Wednesday, January 4, 2012

Initiation of Coverage on VICOM at $3.61 - Part 1 (Financial Statement Analysis)

Hi all, this will be my first ever analysis report and pardon me if it may be slightly disorganised or even erroneous. And this first company that i have chosen is none other than VICOM, my favourite stock of all. For all my future analysis reports, financial statements analysis will always be the first as i believe that financial statements will never lie to us about the actual state of a company and will be able to provide unexpected valuable insights (the prerequisite will be that it is not being manipulated).

Fig 1 Income Statement
Fig 2 Income Statement Analysis

A look at the income statement shows a company that has managed to grow its profit yearly since 2004 at a average rate of about 15%. This trend also applies for its Earning per Share. Vicom also has very high operating and net profit margin of more than 25%. So does its Return on Asset and Return on Equity with a figure of around 20%. And one more very positive sign is that both its profit margin and ROE has been increasing constantly.

However, a closer look at Fig 2 shows something strange. Despite its average 15% increase in profit, actual rise in revenue has in fact been averaging only around 10%. 2007 and 2009 are 2 of the years where the anamoly actually amplified. This is the cost control effect that i have talked about in "". From the data, other than 2005, rise in operating expense has always been slower than the rise in revenue and is in fact a key driver of the profit growth. So now, let's examine the operating expense to gather some clues about its underlying economic.

Fig 3 Operating Expense Raw Data
Fig 4 Operating Expense Analysis

From Fig 4, one can see that Staff costs and Depreciation expense occupy 72% of the total operating expense. And other than 2005, increase in Staff Costs and Depreciation Expense has always been lower than the increase in Revenue. It is easy to understand why depreciation expense is able to increase at a much slower pace than revenue increase sine depreciation is a rather fixed cost. But this also shows that Vicom does not really need to increase Capex to generate extra revenue. As for staff costs, it is a good thing that it occupy 60% of the operating expense as it is in fact one of the easiest and fastest cost to be controlled simple by not hiring more than what is needed to handle the increase in revenue.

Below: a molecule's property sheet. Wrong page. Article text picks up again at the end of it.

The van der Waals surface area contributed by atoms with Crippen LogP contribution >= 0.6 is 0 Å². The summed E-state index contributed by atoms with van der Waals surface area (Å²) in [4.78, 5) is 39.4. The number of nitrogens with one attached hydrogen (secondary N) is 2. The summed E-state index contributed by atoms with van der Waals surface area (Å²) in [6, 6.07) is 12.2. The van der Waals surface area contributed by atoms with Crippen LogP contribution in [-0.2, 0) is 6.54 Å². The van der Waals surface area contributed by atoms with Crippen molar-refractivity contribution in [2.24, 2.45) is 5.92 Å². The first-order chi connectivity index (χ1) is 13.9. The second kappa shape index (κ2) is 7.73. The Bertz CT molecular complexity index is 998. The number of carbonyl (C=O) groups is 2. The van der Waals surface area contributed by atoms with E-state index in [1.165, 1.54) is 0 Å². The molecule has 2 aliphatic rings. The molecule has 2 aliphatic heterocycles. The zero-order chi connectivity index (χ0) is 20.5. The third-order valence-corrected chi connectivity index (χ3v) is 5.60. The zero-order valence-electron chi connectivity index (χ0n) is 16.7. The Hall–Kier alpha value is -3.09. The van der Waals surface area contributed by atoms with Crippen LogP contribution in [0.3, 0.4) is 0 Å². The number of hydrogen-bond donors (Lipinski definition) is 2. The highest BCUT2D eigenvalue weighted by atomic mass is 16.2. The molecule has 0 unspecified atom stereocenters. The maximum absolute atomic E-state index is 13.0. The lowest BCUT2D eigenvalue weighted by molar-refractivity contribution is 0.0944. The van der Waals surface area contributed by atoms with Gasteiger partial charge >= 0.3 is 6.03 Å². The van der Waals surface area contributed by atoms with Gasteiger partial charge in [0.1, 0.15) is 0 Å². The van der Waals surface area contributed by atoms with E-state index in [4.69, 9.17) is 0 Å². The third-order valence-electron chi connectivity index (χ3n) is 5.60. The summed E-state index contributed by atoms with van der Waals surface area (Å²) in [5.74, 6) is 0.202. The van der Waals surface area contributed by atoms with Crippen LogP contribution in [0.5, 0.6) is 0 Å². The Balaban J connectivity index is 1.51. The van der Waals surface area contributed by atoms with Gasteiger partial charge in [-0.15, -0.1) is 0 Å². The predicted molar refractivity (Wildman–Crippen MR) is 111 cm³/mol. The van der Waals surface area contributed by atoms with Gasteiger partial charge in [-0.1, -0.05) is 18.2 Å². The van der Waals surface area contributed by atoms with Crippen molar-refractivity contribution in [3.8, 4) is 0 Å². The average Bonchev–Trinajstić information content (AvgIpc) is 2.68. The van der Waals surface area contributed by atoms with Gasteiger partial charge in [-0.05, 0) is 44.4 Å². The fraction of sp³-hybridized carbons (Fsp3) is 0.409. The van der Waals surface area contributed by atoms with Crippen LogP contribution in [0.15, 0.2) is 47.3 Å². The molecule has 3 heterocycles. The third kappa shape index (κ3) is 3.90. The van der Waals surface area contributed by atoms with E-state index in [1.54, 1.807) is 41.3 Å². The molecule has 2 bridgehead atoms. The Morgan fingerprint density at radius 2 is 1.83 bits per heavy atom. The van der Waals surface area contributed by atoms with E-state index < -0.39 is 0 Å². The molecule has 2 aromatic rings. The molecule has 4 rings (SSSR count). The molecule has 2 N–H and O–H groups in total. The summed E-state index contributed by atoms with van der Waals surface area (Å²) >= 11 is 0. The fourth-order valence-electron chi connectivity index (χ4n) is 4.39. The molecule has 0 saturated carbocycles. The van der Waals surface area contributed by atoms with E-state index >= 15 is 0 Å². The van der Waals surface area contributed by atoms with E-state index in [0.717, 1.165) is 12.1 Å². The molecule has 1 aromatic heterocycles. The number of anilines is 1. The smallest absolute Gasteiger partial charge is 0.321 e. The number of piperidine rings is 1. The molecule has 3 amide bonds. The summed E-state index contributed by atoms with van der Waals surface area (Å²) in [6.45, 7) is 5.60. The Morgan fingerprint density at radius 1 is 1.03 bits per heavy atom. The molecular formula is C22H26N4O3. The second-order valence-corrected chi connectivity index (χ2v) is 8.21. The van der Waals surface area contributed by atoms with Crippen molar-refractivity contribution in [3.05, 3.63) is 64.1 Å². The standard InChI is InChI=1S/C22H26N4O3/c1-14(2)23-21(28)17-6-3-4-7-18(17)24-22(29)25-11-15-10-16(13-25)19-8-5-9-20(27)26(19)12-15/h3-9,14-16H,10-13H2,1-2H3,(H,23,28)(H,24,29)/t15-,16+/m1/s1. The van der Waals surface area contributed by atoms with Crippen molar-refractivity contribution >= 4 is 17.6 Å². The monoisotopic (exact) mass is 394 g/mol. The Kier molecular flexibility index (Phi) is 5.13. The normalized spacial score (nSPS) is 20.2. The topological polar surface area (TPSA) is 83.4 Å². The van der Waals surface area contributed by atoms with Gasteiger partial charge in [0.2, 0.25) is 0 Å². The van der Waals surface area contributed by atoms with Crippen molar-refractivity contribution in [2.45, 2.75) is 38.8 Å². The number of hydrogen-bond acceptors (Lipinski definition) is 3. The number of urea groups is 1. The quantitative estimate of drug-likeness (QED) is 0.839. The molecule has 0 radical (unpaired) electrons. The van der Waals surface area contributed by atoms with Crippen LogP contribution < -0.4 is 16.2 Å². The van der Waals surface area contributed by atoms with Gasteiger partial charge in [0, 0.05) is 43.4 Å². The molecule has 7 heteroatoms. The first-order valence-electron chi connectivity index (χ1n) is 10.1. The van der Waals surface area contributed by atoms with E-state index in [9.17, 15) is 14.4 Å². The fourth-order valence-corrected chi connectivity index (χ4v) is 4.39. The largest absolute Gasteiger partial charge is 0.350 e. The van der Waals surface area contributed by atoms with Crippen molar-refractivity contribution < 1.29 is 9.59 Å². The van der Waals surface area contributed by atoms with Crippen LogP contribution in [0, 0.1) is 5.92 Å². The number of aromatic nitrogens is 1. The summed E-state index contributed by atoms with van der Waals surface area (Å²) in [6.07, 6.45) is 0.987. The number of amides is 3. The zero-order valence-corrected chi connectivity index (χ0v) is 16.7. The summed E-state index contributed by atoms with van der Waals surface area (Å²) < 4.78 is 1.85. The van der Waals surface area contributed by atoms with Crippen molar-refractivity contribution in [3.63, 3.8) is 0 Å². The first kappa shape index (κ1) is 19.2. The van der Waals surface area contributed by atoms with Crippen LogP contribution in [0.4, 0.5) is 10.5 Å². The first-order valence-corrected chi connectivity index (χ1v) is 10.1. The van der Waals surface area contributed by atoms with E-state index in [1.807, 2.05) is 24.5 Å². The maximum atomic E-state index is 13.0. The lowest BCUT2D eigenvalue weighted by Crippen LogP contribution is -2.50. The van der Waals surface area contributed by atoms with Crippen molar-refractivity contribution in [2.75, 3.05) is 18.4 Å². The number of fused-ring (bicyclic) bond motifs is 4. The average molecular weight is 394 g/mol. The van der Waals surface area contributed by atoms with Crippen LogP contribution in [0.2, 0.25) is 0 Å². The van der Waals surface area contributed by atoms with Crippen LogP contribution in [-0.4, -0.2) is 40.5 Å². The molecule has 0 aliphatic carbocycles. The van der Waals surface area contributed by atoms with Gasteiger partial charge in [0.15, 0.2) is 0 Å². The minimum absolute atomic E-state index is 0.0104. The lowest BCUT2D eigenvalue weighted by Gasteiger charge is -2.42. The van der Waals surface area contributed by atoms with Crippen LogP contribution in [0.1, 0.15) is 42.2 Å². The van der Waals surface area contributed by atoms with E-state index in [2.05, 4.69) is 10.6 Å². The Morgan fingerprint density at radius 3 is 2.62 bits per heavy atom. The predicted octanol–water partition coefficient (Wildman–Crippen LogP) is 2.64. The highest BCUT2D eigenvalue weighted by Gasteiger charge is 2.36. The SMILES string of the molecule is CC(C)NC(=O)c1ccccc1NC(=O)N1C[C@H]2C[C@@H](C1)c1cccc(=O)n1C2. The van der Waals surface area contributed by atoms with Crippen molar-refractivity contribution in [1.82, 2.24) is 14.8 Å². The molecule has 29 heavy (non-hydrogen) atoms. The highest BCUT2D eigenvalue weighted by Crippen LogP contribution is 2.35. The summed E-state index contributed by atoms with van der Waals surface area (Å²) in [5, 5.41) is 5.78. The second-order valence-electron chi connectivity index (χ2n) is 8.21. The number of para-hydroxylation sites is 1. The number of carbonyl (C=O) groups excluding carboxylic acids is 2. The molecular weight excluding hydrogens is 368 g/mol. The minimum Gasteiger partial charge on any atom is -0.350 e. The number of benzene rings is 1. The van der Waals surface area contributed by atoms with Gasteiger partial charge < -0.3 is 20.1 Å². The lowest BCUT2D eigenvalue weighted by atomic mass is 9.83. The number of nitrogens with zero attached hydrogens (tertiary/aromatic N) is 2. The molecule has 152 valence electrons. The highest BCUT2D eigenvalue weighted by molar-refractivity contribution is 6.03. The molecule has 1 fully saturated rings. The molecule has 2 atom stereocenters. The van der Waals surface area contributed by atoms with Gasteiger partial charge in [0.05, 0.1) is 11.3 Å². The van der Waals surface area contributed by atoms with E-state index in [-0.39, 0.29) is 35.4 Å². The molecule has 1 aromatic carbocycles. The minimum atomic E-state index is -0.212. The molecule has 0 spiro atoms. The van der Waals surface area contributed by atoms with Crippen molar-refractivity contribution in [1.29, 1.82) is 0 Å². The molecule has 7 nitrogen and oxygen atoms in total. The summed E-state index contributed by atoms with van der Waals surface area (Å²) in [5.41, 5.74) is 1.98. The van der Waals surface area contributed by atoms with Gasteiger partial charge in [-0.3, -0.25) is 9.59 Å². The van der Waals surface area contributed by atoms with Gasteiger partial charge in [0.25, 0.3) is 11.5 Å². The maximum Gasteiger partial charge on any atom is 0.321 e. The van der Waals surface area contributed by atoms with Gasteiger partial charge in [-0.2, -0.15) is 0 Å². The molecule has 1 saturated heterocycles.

Fig 5 Balance Sheet (Asset)
Fig 6 Balance Sheet (Liabilities and Equity)

The balance sheet for Vicom is very easy to analyse as there is no long-term debt and the short-term liabilities can be repaid with its profit. Its cash has been growing and as of end of 2010 it stood at 49m. There is no point in applying any of the financial ratio in this case as it will probably be as useful as knowing that it has 49m cash and no long-term debt.
While some may comment that it is trading at a high P/B ratio of more than 3, i believe that P/B is rather useless too in this case. With a ROE of 20%, the stock must then be trading at a P/E ratio of 5 to get a P/B ratio of 1.

ROE = Profit/ Book Value
0.20= Profit/ Book Value
Book Value = 5 * Profit

Fig 7 Cashflow Statement

Fig 8 Cashflow Statement Analysis


For analysis of free cashflow, i will use FCF/Net Profit to determine how much free cashflow can be generated from the net profit. From Fig 8, we know that Vicom is able to generate more than 100% free cashflow from its net profit and this is a very positive sign. However, we can see that 2006, 2009 and 2010 produce a lower FCF/Net Profit percentage. From Fig 7, average capex is around 4 million dollar other than the 3 years i mentioned. In 2006, Vicom spent 5 million dollar on CDST. In 2009, Vicom built a 4.7m Vehicle Emission Testing Lab of which 2.3m is grant from LTA. In both instances, we can discount them as a one-off charge that stem from LTA's new regulations which in fact add additional source of revenue. In 2010, there is a significant increase in CAPEX. Fig 9 tells us that there was a 8.8m worth of capital work-in-progress. This is very likely to be the new building and laboratory built at Teban garden compound.

Through deducting these one-off items, Vicom's FCF has always been around 100% of the net profit for the past 6 years. While it might not be conservative to discount these as one-off capex, it is unlikely that Vicom will have such significant increase in capex in the future given that it has just finished building its HQ and that Vehicle Emission Testing Laboratory is able to test standard up to Euro 5 (This will be discusses in Part 2B). Even with additional capex, Vicom can still easily issue dividend at 60% of its net profit. Though this might in fact increase if the management feels that they are unable to put the cash to better use.

From the financial statement analysis, we are able to tell of the great fundamental of the business. Ever increasing profit margin, ROE, no debt and with great FCF, it is hard to find a similar stock.

For part 2, I will focus on Vicom's vehicle inspection business which contribute around 45% of its net profit and how LTA's policy on vehicle population growth will affect its business.

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